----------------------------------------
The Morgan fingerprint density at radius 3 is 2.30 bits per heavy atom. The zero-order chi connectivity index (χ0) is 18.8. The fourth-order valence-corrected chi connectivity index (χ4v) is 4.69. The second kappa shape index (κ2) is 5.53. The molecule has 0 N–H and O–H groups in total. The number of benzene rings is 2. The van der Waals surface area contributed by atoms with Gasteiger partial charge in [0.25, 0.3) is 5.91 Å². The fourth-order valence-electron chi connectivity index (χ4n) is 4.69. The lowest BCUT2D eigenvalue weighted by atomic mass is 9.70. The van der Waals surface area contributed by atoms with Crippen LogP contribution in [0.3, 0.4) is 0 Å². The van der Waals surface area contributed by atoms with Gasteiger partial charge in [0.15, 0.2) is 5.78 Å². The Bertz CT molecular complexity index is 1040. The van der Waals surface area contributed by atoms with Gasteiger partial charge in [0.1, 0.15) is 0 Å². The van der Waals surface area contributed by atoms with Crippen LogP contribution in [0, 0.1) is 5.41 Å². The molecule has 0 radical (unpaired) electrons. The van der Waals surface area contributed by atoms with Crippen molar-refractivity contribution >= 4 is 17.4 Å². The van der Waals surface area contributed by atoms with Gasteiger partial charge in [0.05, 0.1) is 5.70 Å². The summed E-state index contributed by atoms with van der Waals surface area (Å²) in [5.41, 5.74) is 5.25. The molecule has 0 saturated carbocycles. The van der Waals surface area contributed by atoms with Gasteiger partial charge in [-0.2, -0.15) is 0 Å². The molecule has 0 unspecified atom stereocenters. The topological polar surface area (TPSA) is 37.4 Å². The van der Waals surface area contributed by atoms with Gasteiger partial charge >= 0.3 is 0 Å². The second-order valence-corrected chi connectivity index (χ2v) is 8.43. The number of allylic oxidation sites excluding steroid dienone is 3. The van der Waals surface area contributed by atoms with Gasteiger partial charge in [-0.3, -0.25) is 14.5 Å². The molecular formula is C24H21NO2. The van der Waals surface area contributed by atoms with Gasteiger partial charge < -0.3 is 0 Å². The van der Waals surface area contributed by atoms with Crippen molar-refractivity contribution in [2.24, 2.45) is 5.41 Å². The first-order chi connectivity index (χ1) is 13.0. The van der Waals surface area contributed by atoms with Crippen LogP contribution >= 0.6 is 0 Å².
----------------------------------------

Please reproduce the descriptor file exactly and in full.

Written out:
The Morgan fingerprint density at radius 3 is 2.30 bits per heavy atom. The zero-order chi connectivity index (χ0) is 18.8. The fourth-order valence-corrected chi connectivity index (χ4v) is 4.69. The second kappa shape index (κ2) is 5.53. The molecule has 0 N–H and O–H groups in total. The number of benzene rings is 2. The van der Waals surface area contributed by atoms with Gasteiger partial charge in [0.25, 0.3) is 5.91 Å². The fourth-order valence-electron chi connectivity index (χ4n) is 4.69. The lowest BCUT2D eigenvalue weighted by atomic mass is 9.70. The van der Waals surface area contributed by atoms with Crippen LogP contribution in [0.3, 0.4) is 0 Å². The van der Waals surface area contributed by atoms with Gasteiger partial charge in [0.15, 0.2) is 5.78 Å². The Bertz CT molecular complexity index is 1040. The van der Waals surface area contributed by atoms with Gasteiger partial charge in [0.1, 0.15) is 0 Å². The van der Waals surface area contributed by atoms with Crippen LogP contribution in [0, 0.1) is 5.41 Å². The molecule has 0 radical (unpaired) electrons. The van der Waals surface area contributed by atoms with Crippen molar-refractivity contribution >= 4 is 17.4 Å². The van der Waals surface area contributed by atoms with Gasteiger partial charge in [0.05, 0.1) is 5.70 Å². The summed E-state index contributed by atoms with van der Waals surface area (Å²) in [5.41, 5.74) is 5.25. The molecule has 0 saturated carbocycles. The van der Waals surface area contributed by atoms with Gasteiger partial charge in [-0.2, -0.15) is 0 Å². The molecule has 0 unspecified atom stereocenters. The topological polar surface area (TPSA) is 37.4 Å². The van der Waals surface area contributed by atoms with Gasteiger partial charge >= 0.3 is 0 Å². The second-order valence-corrected chi connectivity index (χ2v) is 8.43. The number of allylic oxidation sites excluding steroid dienone is 3. The van der Waals surface area contributed by atoms with Gasteiger partial charge in [-0.3, -0.25) is 14.5 Å². The molecular formula is C24H21NO2. The van der Waals surface area contributed by atoms with Gasteiger partial charge < -0.3 is 0 Å². The van der Waals surface area contributed by atoms with Crippen molar-refractivity contribution in [2.24, 2.45) is 5.41 Å². The first-order chi connectivity index (χ1) is 13.0. The van der Waals surface area contributed by atoms with Crippen LogP contribution >= 0.6 is 0 Å².